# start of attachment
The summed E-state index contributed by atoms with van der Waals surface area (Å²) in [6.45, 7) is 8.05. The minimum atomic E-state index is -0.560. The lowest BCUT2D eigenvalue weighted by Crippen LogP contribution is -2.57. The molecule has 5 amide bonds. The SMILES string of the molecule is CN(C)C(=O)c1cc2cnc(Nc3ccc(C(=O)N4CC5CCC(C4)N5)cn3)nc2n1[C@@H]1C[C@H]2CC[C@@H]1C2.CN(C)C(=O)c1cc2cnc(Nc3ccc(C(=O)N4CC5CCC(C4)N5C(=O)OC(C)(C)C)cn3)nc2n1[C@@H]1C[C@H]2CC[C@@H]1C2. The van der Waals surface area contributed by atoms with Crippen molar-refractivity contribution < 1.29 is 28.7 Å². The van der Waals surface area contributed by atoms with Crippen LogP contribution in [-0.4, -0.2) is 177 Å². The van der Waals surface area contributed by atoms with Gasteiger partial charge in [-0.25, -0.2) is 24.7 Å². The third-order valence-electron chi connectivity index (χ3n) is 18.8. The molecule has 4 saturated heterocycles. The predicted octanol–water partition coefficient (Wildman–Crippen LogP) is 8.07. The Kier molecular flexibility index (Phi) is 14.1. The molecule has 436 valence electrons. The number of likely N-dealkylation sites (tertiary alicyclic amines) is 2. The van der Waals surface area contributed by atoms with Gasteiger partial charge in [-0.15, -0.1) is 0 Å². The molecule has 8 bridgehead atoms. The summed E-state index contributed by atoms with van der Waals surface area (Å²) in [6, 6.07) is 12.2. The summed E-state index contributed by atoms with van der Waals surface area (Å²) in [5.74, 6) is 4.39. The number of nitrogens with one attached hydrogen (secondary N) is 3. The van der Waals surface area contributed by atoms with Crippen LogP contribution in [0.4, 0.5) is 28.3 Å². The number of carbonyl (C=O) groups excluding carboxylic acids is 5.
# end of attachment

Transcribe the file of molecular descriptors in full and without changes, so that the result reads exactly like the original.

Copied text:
The summed E-state index contributed by atoms with van der Waals surface area (Å²) in [6.45, 7) is 8.05. The minimum atomic E-state index is -0.560. The lowest BCUT2D eigenvalue weighted by Crippen LogP contribution is -2.57. The molecule has 5 amide bonds. The SMILES string of the molecule is CN(C)C(=O)c1cc2cnc(Nc3ccc(C(=O)N4CC5CCC(C4)N5)cn3)nc2n1[C@@H]1C[C@H]2CC[C@@H]1C2.CN(C)C(=O)c1cc2cnc(Nc3ccc(C(=O)N4CC5CCC(C4)N5C(=O)OC(C)(C)C)cn3)nc2n1[C@@H]1C[C@H]2CC[C@@H]1C2. The van der Waals surface area contributed by atoms with Crippen molar-refractivity contribution < 1.29 is 28.7 Å². The van der Waals surface area contributed by atoms with Crippen LogP contribution in [-0.4, -0.2) is 177 Å². The van der Waals surface area contributed by atoms with Gasteiger partial charge in [-0.25, -0.2) is 24.7 Å². The third-order valence-electron chi connectivity index (χ3n) is 18.8. The molecule has 4 saturated heterocycles. The predicted octanol–water partition coefficient (Wildman–Crippen LogP) is 8.07. The Kier molecular flexibility index (Phi) is 14.1. The molecule has 436 valence electrons. The number of likely N-dealkylation sites (tertiary alicyclic amines) is 2. The van der Waals surface area contributed by atoms with Gasteiger partial charge in [-0.15, -0.1) is 0 Å². The molecule has 8 bridgehead atoms. The summed E-state index contributed by atoms with van der Waals surface area (Å²) in [6, 6.07) is 12.2. The summed E-state index contributed by atoms with van der Waals surface area (Å²) in [5.74, 6) is 4.39. The number of nitrogens with one attached hydrogen (secondary N) is 3. The van der Waals surface area contributed by atoms with Crippen LogP contribution in [0.4, 0.5) is 28.3 Å². The number of carbonyl (C=O) groups excluding carboxylic acids is 5.